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Ron Deibert is the founder of The Citizen Lab.

Fred Lum/The Globe and Mail

Ron Deibert, director of the Canada Centre for Global Security Studies and the Citizen Lab at the Munk School of Global Affairs at the University of Toronto, spoke about cyber security and privacy issues at the Canadian Telecom Summit in Toronto Monday. The Globe's telecom reporter Christine Dobby spoke with him about recent issues related to the privacy of telecommunications customers' personal information.

Q. The Supreme Court of Canada ruled Friday that Canadians have a right to privacy with IP addresses and other online data. What's important about the decision and do you think the federal government will consider amending two bills – C-13 and S-4 – that would expand the sharing of private information as a result?

A. The basic point that warrant-less access to user data is unconstitutional is the most important point. But it's part of a broader picture and the case also provided some detail on exactly what it is we're talking about when it comes to the extraordinarily rich information that's shared with telecommunications companies and ISPs [Internet service providers].

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It's hard to say what will happen [to the bills] in the context of a majority government. Obviously this is legislation that they've been pushing in various guises for some time. Part of the reason I'm interested in this is I worry about the precedent we're setting here. As it stands now, the vast majority of Internet users are not coming from Canada or the United States, they're coming from countries that are either authoritarian or sliding back into authoritarianism. If we don't get it right here, we have no basis to criticize what's going on abroad. I'm not saying there's evidence of corruption or abuse of power in terms of how we appropriate data or what security agencies are doing here. The important point is we have no way of saying whether there is or not.

Q. TekSavvy Solutions Inc. and Rogers Communications Inc. recently released reports disclosing the number of requests they receive from law enforcement and other authorities related to their users' information. Why do you think there has been a reluctance for telecommunications companies to do so in the past?

A. I think there is a cultural issue. I'm not saying this in a conspiratorial sense, but the nature of the institutions and their history is such that telecommunications companies have had really close relationships with the government that regulates them and also the security agencies.

Telecommunications companies obviously are reluctant to change that because they want to get along with the government and it's comfortable for them to be in a situation where there aren't legal liabilities for turning over information. But, 10 or 20 years ago, the subscriber information law enforcement routinely requested was not as powerful as it is now. The companies are custodians over an extraordinary amount of data that is highly revealing, not just of who my friends are and where I send e-mail, but even in some cases my most intimate thoughts. That is a scary prospect and we need to hold them to a far higher standard than just doing the bare minimum or casually going along with whatever is the routine practice.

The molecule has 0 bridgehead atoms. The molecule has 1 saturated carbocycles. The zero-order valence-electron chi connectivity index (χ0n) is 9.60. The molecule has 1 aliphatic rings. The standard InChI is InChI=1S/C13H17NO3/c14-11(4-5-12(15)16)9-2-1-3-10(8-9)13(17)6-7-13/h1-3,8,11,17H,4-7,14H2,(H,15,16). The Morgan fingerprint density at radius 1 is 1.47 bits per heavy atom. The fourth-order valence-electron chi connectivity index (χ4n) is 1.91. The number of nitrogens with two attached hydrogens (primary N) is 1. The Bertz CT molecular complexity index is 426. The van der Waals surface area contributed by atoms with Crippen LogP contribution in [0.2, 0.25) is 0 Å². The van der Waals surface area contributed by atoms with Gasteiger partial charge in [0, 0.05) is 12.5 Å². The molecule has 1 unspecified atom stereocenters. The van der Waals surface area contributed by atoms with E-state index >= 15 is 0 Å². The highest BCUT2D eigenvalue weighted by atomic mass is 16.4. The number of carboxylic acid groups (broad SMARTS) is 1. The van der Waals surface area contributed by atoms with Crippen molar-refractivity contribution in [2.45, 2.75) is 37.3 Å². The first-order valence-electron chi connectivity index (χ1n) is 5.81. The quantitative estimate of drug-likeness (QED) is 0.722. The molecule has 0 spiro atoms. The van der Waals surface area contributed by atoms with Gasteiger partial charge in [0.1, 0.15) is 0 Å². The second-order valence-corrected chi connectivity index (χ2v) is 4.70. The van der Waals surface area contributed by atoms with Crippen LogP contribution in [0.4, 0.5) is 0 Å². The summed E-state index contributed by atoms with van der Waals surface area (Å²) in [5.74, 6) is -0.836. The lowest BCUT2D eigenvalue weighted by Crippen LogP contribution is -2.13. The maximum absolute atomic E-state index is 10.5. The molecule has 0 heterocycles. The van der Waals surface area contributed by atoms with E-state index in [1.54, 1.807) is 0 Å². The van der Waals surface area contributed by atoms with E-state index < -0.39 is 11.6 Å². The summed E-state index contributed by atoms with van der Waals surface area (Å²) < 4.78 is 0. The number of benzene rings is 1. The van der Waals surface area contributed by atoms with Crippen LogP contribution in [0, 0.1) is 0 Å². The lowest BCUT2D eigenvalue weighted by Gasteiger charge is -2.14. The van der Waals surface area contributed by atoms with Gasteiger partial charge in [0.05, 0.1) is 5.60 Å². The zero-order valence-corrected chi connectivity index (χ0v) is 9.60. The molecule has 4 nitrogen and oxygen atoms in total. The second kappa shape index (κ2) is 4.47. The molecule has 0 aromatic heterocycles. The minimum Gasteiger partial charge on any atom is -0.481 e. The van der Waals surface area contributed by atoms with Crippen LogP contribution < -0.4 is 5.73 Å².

Q. On Monday, the Citizen Lab along with the Digital Stewardship Initiative and Openmedia.ca released a web application that makes it easy for consumers to ask their telecom providers directly what personal information has been shared. Rogers has said customer pressure helped inform their decision to release the report.

A. Yes and that's why we're releasing this tool today [Monday]. The point is not to irritate [the telecom companies], although it will, but then you see the outcome is something like Rogers' transparency report.

It's not the most revealing – you could criticize it for saying very little – but it's the first formal transparency report [in Canada]. If I were a company like Bell, I would start thinking through how I'm going to respond to this.

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Q. U.K.-based global carrier Vodafone Group plc also published a transparency report two weeks ago that indicated it is being forced to help some foreign states eavesdrop on their own citizens. You called on BlackBerry Ltd. to release a report of its own today – why?

A. Going back to 2010 we started hearing about demands certain governments were making on BlackBerry to share their data.

Blackberry was adamant that they had no way to make special deals or to give access to their encrypted data streams. Yet they still operate in countries that are among the most notorious abusers of human rights. At the very least BlackBerry needs to stand up and issue a transparency report. They could follow the lead of Vodafone, because that is a company that operates in many emerging markets where there are these huge question marks around human rights.

Telecommunications companies have extraordinary leverage. If they all stood up like Vodafone did and said, "This is what's happening, this is unacceptable in our opinion," governments wouldn't be able to get away with it.

This interview has been edited and condensed.

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